If the sight of the 2014 Winter Olympics inspired you to learn a new sport, you need to take three important steps:

  1. Take lessons in your sport of choice
  2. Understand which muscle groups the sport engages
  3. Begin a sport specific training program, and continue it throughout the summer and fall

Number 2 holds particular importance, because, as Business Insider  senior health reporter Lauren F. Friedman notes:

While everyone can see which muscles Olympic weight lifters and sprinters are using, the winter sports are a bit more mysterious.

Successful winter sport training depends upon your ability to sense the obvious, and not so obvious muscle movement patterns, and use them to your advantage. Since you came to a ski shipping website, let’s start with the muscle groups used in skiing.

Skiing Muscle Skills and Harmony

The Professional Ski Instructors Dissociation identifies four primary skiing movements, including:

  1. Balancing or aligning your center of gravity over your base of support
  2. Edging, or tipping your skis onto their edges
  3. Pressure, or shifting your weight toward the edged ski
  4. Rotation, or steering your skis to carve the turn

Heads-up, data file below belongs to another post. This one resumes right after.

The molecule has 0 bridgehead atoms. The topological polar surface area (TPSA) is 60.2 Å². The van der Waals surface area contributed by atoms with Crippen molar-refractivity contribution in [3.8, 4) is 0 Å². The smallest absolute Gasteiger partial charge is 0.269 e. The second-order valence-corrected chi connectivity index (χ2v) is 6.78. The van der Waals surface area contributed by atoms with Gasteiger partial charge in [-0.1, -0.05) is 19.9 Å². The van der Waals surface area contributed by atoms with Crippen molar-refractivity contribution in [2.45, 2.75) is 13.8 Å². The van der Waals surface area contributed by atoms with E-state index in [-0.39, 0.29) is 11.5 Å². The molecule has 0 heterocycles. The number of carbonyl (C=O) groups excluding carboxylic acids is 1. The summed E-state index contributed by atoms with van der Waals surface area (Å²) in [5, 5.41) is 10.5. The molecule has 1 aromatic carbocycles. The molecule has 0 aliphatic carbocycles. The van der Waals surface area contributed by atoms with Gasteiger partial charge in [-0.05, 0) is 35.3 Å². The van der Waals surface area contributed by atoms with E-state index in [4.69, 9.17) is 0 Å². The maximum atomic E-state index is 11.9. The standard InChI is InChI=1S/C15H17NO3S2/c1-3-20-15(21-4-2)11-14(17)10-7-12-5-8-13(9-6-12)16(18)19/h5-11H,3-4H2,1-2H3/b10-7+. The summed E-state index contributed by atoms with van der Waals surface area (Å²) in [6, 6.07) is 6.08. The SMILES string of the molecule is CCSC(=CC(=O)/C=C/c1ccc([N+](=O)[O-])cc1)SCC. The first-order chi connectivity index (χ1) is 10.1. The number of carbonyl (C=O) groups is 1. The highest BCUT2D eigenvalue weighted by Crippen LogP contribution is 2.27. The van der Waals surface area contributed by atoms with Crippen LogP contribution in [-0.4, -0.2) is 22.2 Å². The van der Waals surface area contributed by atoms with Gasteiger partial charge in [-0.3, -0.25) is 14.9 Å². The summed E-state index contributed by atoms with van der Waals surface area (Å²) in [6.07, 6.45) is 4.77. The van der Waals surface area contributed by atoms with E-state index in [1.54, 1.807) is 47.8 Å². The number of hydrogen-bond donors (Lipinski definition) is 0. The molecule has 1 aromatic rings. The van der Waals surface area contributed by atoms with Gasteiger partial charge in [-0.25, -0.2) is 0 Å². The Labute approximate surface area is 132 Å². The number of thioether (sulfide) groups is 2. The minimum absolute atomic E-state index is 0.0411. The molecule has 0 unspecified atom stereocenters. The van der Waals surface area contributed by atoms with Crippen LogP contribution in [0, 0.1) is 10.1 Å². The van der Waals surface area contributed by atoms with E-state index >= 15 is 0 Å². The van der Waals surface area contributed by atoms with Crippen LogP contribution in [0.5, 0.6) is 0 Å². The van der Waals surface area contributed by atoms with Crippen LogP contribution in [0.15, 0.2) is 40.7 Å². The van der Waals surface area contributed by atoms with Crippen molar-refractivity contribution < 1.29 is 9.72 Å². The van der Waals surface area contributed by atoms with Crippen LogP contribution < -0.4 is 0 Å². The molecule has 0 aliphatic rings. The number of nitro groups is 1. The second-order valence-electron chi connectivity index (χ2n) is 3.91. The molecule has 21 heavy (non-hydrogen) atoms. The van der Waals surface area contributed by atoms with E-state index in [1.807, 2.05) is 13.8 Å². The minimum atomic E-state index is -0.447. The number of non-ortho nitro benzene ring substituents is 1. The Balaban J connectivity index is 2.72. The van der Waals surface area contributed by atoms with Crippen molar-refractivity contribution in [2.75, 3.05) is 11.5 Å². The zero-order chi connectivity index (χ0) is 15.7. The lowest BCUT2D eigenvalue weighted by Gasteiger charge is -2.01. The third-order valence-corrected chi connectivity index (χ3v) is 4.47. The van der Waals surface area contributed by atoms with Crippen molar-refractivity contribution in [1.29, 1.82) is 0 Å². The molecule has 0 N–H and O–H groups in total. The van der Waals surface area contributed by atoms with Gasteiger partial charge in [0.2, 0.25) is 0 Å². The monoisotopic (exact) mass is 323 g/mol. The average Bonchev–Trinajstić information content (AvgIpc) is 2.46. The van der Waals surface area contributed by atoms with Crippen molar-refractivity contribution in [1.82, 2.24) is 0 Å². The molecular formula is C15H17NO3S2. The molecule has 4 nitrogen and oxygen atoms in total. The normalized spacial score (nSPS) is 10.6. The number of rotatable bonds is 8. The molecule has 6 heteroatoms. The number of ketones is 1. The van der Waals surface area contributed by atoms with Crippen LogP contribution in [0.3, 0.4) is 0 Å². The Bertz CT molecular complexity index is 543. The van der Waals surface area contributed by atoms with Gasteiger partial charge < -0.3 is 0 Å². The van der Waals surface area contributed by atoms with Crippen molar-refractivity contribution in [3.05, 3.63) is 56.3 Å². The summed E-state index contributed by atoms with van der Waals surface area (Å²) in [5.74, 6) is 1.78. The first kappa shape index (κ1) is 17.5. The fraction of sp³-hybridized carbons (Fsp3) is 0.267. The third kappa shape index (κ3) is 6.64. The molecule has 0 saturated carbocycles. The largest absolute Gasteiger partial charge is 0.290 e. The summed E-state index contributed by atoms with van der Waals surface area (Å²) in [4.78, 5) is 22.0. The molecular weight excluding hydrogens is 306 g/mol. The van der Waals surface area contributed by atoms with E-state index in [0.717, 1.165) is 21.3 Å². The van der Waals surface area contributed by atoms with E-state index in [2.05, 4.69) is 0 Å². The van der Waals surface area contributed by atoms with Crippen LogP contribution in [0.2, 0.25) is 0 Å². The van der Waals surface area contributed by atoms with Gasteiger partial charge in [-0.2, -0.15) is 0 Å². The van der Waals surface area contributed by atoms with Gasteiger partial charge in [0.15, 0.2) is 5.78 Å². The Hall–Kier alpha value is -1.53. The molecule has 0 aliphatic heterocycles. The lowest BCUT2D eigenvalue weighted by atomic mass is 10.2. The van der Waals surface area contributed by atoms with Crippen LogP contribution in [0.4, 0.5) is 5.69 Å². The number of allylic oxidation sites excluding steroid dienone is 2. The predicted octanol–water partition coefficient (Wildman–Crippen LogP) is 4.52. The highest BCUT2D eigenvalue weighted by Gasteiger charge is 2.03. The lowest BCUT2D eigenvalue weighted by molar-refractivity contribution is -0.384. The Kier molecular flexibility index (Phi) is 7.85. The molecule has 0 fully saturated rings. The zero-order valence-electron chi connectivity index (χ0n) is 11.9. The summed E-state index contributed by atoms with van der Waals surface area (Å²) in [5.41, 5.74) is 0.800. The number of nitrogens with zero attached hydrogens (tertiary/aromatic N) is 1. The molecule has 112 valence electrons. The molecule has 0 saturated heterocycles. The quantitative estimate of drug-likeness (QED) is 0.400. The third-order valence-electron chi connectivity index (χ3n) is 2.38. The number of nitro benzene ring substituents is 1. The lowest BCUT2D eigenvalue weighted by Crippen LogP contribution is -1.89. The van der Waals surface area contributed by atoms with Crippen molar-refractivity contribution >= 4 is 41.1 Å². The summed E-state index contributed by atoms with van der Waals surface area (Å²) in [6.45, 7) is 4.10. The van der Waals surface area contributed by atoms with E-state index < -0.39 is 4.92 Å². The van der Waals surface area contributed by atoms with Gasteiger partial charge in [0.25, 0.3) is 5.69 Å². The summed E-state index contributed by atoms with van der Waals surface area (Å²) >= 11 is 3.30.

Your core muscles, or deeper abdominal muscles, help you maintain your balance, while the muscles of your feet, ankles and lower leg initiate the turn. Only after you engage these muscles, do your hamstrings, glutes and quads assist in flexing and extending your legs. The takeaway: Special balance and lower leg exercises will enhance your ski skills.

Snowboarding: Mastering the Tricks

Skiing and snowboarding use similar muscle groups, but in different movement patterns. The use of the upper body constitutes a major difference between the two sports. While skiers are told to maintain a “quiet upper body,” in order to explode out of the start gate, snowboarders use arm and shoulder strength. Olympic snowboarder Seth Wescott told Today.com:

  For my sport, you can set yourself up for victory by your start, so lat strength, arm strength and shoulder strength is huge.

Cross Country Skiing

In addition to the muscle groups used in skiing and snowboarding, cross-country skiing relies on powerful shoulders and triceps.  U.S Olympian Kris Freeman, speaking to Men’s Fitness, notes, “It’s one of the most demanding cardio sports in the world.” Supplement year training with a year-round aerobic exercise program.


Bobsledders, who take the starting push from zero to 90 miles per hour, require enormous amounts of speed and power. “It’s mostly legwork,”  advises Army Capt. Chris Fogt, a member of the U.S. bobsled team competing in Sochi., to. As such, they perform lots of squats, power cleans, jump squats, box jumps, and lunges. Upper body focus is minimal.

“If you have huge massive shoulders and a big chest, the wind is hitting you and the sled is slowing down,” Fogt explains, which is why bobsledders “don’t do a whole lot of curls, shoulder type work, biceps or chest.”

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